FIFTY SHADES OF GREY Director Lost Final Word To EL James

No one likes to give up the last word, and apparently “Fifty Shades of Grey” author E.L. James is no different. It appears that she fought extremely hard with director Sam Taylor-Johnson on the very last word of the highly anticipated big screen adaptation of her book and won. As writers know, this is a very unusual event in Hollywood as many are quickly cast aside the minute they sign over the rights to their books.

Rarely does a studio give the author of a book they’re adapting to the big screen much control, but as the Hollywood Reporter reported today, “Fifty Shades of Grey” author E.L. James had so much control, she was able to overrule director Sam Taylor-Johnson on the ending of the film.

Well, not everyone is Erika Leonard, the real name of E.L. James. After purchasing the rights to her overwhelmingly popular book in a frenzied auction back in March 2012, Universal gave much more control to the author than is normal. As we know, when everyone clamors for something in Hollywood, studios make rash decisions they come to regret later. James has made sure the studio hasn’t forgotten their promises to her and has freely exercised them all.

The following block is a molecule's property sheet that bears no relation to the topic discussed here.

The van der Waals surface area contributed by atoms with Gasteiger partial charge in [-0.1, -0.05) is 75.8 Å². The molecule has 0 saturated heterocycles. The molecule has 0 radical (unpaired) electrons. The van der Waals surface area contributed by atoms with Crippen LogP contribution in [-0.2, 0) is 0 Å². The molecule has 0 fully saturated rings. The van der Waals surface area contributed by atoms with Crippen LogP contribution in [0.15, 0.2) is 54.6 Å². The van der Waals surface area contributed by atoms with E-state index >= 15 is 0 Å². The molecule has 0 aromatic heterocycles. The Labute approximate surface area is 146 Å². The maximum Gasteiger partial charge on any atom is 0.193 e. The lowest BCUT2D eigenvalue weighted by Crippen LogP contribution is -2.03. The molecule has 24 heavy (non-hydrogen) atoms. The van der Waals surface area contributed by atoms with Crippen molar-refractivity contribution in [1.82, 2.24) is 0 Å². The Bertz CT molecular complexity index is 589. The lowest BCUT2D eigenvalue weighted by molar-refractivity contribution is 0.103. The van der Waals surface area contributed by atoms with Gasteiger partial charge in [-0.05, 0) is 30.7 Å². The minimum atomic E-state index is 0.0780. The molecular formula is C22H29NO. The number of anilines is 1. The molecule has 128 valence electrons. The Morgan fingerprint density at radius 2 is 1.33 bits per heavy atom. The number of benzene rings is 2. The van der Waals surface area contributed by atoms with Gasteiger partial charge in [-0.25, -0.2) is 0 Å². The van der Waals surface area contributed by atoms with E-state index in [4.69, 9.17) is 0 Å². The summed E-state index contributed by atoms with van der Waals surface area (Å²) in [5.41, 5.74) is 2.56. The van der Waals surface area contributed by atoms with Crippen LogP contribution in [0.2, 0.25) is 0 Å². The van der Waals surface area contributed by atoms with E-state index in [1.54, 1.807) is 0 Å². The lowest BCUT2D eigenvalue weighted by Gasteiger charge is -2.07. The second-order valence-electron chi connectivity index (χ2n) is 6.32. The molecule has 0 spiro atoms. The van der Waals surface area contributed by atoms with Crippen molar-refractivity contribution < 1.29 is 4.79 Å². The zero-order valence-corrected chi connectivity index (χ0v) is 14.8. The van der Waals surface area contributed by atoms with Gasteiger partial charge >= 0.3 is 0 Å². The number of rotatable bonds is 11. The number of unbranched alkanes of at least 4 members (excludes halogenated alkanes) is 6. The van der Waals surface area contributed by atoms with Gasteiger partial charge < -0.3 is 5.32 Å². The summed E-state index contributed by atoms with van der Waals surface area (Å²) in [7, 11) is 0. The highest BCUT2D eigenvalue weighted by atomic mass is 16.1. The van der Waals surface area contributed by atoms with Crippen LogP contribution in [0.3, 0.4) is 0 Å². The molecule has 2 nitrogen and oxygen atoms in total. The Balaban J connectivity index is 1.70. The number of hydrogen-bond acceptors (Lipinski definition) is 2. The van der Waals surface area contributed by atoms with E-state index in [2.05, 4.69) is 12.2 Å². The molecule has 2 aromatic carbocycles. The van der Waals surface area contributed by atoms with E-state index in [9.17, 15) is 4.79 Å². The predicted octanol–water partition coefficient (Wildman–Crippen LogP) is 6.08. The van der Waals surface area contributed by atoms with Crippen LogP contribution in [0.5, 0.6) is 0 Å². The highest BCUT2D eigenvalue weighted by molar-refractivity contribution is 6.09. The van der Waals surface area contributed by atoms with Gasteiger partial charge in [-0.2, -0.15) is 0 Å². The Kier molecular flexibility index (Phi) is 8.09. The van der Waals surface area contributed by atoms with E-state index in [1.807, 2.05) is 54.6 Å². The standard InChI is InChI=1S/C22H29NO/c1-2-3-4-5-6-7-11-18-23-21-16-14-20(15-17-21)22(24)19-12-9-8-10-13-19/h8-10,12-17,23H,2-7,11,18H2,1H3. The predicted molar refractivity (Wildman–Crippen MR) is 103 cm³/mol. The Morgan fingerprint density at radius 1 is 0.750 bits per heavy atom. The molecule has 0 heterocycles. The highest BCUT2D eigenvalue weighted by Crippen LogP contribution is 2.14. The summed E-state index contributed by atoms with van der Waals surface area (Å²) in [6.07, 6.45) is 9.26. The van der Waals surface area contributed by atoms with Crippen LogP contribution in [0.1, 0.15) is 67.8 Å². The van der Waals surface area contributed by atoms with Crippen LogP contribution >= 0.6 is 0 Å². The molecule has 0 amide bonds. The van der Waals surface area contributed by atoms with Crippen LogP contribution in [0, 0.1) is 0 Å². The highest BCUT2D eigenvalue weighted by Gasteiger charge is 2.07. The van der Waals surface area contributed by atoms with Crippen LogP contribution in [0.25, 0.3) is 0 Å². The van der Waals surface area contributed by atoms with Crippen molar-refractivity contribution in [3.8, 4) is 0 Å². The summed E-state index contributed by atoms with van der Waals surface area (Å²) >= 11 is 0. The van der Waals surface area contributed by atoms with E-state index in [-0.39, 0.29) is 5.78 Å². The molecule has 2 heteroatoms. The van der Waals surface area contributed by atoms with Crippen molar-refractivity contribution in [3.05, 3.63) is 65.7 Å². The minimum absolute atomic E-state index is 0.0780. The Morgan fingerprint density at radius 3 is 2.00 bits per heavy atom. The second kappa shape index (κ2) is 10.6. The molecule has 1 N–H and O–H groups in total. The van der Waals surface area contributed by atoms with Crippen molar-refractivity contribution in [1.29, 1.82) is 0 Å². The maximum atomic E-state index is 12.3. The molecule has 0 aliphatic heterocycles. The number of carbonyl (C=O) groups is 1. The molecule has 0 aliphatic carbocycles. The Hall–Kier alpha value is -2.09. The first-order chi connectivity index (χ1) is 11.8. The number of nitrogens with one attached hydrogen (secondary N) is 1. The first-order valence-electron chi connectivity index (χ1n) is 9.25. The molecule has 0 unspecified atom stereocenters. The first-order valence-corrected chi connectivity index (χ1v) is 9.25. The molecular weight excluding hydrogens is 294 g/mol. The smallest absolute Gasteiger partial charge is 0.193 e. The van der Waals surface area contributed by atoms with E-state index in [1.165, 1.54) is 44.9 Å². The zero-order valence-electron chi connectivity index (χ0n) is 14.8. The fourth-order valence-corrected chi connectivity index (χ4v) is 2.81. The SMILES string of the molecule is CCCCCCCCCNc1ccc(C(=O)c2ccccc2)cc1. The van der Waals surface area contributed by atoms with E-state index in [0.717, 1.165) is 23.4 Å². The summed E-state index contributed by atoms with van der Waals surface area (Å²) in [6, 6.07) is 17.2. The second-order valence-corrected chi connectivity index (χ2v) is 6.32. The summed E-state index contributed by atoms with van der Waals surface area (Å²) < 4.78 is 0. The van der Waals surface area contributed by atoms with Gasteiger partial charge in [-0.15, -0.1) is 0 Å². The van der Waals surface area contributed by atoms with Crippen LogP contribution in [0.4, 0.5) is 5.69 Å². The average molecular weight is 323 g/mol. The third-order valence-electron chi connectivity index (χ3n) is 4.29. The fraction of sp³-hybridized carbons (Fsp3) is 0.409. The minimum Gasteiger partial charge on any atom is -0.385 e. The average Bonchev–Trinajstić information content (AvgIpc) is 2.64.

el james with sam taylor johnson fighting over fifty shades of grey 2015

The heated battle between James and Taylor-Johnson is over the very last word in the film which, as readers of the book know, is rather important. She wrote the script with Kelly Marcel (Saving Mr. Banks) and felt that her versions of “Fifty Shades of Grey” was perfect all the way to the very last word. The director had Patrick Marber (Notes on a Scandal) do a rewrite changing the very last word to a color familiar with readers of the book. We’re keeping this article spoiler free so people who’ve not read the book won’t be given the ending of the film.

This wasn’t the first fraught dealing that director had with James, but it appears to have been the biggest and most traumatic for her.

“It was difficult, I’m not going to lie. We definitely fought, but they were creative fights, and we would resolve them. We would have proper on-set ‘barneys,’ and I’m not confrontational, but it was about finding a way between the two of us, satisfying her vision of what she’d written as well as my need to visualize this person on-screen, but, you know, we got there.”

As anyone who has made a movie knows, tensions rise over the smallest things, and studios rarely give any control to screenwriters or authors who are to close to the source material to be as objective as a director. Audiences will most likely not notice the difference, but readers will and more than likely voice their opinion on which word ending was the best.

“Fifty Shades of Grey” hits theaters on Feb. 12.


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